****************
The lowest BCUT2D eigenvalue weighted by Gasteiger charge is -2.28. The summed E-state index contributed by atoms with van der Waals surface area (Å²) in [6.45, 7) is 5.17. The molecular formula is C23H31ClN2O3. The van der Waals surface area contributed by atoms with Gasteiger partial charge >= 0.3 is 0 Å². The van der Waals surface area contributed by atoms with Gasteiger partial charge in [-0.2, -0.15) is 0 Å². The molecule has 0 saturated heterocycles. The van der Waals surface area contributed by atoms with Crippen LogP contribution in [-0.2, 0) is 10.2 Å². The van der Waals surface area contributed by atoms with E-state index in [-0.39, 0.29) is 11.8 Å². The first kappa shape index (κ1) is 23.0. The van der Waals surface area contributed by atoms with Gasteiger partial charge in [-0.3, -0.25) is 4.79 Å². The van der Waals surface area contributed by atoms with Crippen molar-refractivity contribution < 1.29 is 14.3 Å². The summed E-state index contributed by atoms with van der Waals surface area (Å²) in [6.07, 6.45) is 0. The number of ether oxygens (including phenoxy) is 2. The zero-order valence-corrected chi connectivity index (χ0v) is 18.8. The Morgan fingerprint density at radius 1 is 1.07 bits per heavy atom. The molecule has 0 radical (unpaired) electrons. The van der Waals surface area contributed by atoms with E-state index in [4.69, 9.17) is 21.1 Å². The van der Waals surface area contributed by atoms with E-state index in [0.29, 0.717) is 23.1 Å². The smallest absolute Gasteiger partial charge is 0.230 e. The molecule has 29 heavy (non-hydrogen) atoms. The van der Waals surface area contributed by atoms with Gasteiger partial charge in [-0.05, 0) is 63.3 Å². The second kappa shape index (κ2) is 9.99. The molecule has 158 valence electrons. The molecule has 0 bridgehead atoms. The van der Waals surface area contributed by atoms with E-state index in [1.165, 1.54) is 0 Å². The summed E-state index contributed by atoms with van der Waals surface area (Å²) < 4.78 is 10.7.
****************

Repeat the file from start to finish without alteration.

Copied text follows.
The lowest BCUT2D eigenvalue weighted by Gasteiger charge is -2.28. The summed E-state index contributed by atoms with van der Waals surface area (Å²) in [6.45, 7) is 5.17. The molecular formula is C23H31ClN2O3. The van der Waals surface area contributed by atoms with Gasteiger partial charge >= 0.3 is 0 Å². The van der Waals surface area contributed by atoms with Gasteiger partial charge in [-0.2, -0.15) is 0 Å². The molecule has 0 saturated heterocycles. The van der Waals surface area contributed by atoms with Crippen LogP contribution in [-0.2, 0) is 10.2 Å². The van der Waals surface area contributed by atoms with E-state index in [-0.39, 0.29) is 11.8 Å². The first kappa shape index (κ1) is 23.0. The van der Waals surface area contributed by atoms with Gasteiger partial charge in [-0.3, -0.25) is 4.79 Å². The van der Waals surface area contributed by atoms with Crippen molar-refractivity contribution < 1.29 is 14.3 Å². The summed E-state index contributed by atoms with van der Waals surface area (Å²) in [6.07, 6.45) is 0. The number of ether oxygens (including phenoxy) is 2. The zero-order valence-corrected chi connectivity index (χ0v) is 18.8. The Morgan fingerprint density at radius 1 is 1.07 bits per heavy atom. The molecule has 0 radical (unpaired) electrons. The van der Waals surface area contributed by atoms with E-state index in [4.69, 9.17) is 21.1 Å². The van der Waals surface area contributed by atoms with E-state index in [0.29, 0.717) is 23.1 Å². The smallest absolute Gasteiger partial charge is 0.230 e. The molecule has 29 heavy (non-hydrogen) atoms. The van der Waals surface area contributed by atoms with Gasteiger partial charge in [-0.05, 0) is 63.3 Å². The second kappa shape index (κ2) is 9.99. The molecule has 158 valence electrons. The molecule has 0 bridgehead atoms. The van der Waals surface area contributed by atoms with E-state index in [1.165, 1.54) is 0 Å². The summed E-state index contributed by atoms with van der Waals surface area (Å²) < 4.78 is 10.7.